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The current incarnation of HBO’S Westworld series is now on the eve of its fourth episode and enjoying universal critical approval. Mixing thought-provoking science fiction with disturbing horror, the show poses a number of ethical and social questions about socialites rapid adoption and integration with technology. Where do we draw the line between artificial life and human life? Is it murder or infidelity if none of it is real? These are poignant questions in 2016 and the show could not have arrived at a better time to explore these themes. To get a better understanding of this new incarnation we here at Film in Dublin have decided to revisit the Cult 1973 original. Released incidentally only 2 days after the opening of Disney World Florida, Westworld posits a future where rich tourists can enjoy luxury vacations in a state of the art adult theme park, their every needs served by lifelike robots. The vacation becomes a nightmare when the androids start malfunctioning and killing the guests. 43 years after its release, this low budget SCI-FI now seems sharply relevant. It is a cautionary tale of man’s inability to see its own fallibility in the pursuit of innovation.


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In  Movie Memories, the notable and quotable from all over Dublin reminisce about their formative film experiences. From date movie disasters to a first time with a classic, they recall it all.

Dr. Harvey O’Brien keeps a lot of plates spinning in the Irish film scene, teaching Film Studies at UCD, co-editing Film and Film Culture and serving as a member of the Irish Film Institute’s Board of Directors. He’s been a regular on RTÉ Radio One’s ‘Classic Movies’ slot and is the author of Action Movies: The Cinema of Striking Back (2012) and The Real Ireland (2004), and co-editor of Keeping it Real (2004). Harvey strives to keep the big and loud blockbusters in the conversation of Important Cinema and for the first Movie Memories, Film In Dublin spoke with him about the blockbusters of his youth, how modern movies measure up and the best approach to remakes and reboots.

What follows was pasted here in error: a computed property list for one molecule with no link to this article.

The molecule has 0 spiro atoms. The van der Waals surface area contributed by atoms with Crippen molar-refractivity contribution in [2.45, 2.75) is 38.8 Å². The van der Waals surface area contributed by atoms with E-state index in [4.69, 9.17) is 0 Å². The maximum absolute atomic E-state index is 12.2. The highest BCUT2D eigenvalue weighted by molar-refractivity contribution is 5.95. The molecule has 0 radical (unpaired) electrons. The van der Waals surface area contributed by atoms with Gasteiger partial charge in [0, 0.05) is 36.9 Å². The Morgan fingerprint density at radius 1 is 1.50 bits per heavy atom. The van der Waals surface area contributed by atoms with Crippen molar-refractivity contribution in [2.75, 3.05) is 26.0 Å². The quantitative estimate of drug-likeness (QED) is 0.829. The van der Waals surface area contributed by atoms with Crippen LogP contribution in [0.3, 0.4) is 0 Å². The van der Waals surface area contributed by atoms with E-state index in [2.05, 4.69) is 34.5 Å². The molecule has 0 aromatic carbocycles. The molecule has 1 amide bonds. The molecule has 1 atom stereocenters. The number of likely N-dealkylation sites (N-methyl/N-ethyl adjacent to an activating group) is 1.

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Director: Paul Feig Starring: Kristen Wiig, Melissa McCarthy, Kate McKinnon, Leslie Jones Running Time: 116 minutes

Undesirable baggage has followed the Ghostbusters remake from the moment it was first announced. For some, the sheer horror of women being chosen to get slimed while putting ghosts in a box in a movie for children has prompted a lot of teeth gnashing, keyboard smashing and toys being thrown from the pram (though not literally, can’t depreciate the value of that fully poseable Peter Venkman). The level of vitriol is, of course, unwarranted. Lo and behold a Ghostbusters movie starring women did not lead to dogs and cats living together or anything of that sort but instead to a funny if inconsistent movie.